If Québec City’s hardcore punk band Gerbia is as dedicated to failure as the title of their latest album would suggest, then I can say with certainty that they’ve failed to show their dedication. Voué à l’échec, the band’s follow-up to their 2006 album Péladeau au Bûcher, embodies a lot of the aesthetic and lyrical clichés that have come to be associated with punk rock, from the collage album cover juxtaposing a rich white man next to a starving child and a row of riot cops, reminiscent of Crass and the Dead Kennedys, to songs about spending your rent money on booze (“Boire le Loyer”) and refusing to bathe (“Ch’pue pis j’m’en Fous!”).
But these nihilistic and anti-social characteristics, too often used by conservative parents to stereotype punks over the past thirty years, are balanced out with thought out criticism and attacks against the music industry and so-called punk bands who mistake fashion for a political statement (“Punk Rock?”), promotion of an independent and DIY music scene (“La Mutinerie”), as well as a good ol’ fashion critique of consumerism (“Les Surconsommatosaures”). Clearly, everyone from drunk punks to more political punks will be able to get something out of this record.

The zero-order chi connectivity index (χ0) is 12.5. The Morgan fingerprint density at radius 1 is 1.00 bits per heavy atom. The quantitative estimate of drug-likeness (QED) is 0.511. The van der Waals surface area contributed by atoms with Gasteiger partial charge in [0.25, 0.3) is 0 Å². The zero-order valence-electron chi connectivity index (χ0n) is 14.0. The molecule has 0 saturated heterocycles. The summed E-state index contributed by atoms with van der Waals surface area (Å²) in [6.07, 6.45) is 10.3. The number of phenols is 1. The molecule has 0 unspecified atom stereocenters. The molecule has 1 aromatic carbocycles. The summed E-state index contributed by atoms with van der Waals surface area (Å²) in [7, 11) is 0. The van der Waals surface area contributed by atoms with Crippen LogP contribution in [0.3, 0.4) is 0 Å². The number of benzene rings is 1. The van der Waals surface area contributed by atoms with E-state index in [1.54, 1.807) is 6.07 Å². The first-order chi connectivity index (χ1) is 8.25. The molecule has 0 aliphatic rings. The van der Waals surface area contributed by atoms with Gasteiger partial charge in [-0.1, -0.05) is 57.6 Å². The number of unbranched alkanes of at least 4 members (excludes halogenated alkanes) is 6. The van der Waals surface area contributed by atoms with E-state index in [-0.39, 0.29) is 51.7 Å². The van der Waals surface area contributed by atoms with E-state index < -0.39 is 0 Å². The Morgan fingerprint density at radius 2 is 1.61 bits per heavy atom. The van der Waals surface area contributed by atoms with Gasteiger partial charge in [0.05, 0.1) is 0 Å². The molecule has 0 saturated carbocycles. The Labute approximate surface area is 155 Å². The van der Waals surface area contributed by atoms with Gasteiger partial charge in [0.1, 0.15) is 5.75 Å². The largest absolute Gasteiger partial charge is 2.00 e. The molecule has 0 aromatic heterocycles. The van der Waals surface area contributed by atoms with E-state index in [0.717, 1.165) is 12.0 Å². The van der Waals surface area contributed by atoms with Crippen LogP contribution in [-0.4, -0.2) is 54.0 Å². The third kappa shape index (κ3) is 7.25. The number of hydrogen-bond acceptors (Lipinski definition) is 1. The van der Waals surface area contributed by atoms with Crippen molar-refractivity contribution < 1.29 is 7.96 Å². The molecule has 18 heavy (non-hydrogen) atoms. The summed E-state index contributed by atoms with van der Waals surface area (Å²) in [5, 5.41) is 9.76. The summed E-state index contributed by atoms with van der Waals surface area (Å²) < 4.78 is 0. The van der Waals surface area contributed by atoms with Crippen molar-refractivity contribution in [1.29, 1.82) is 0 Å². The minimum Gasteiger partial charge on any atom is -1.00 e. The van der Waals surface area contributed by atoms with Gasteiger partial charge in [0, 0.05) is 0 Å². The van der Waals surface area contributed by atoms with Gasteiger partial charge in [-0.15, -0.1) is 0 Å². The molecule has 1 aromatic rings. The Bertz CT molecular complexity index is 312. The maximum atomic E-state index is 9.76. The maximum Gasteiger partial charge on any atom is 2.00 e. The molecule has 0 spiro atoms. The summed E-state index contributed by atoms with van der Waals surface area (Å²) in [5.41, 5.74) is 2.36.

Lyrics and album art aside, I don’t doubt that Gerbia would be able to hold their own against classic hardcore punk bands like Bad Brains, MDC and Black Flag. Had they been around in the 80s, kids would still be wearing their shirts and filling their set lists with awkward covers. With the exception of the shortness of the album (it clocks in at a grand total of 25 minutes), there is nothing lacking from Voué à l’échec. With the recent announcement that Gerbia will be working on a 7-inch, it looks like we won’t have another long wait as long for more material.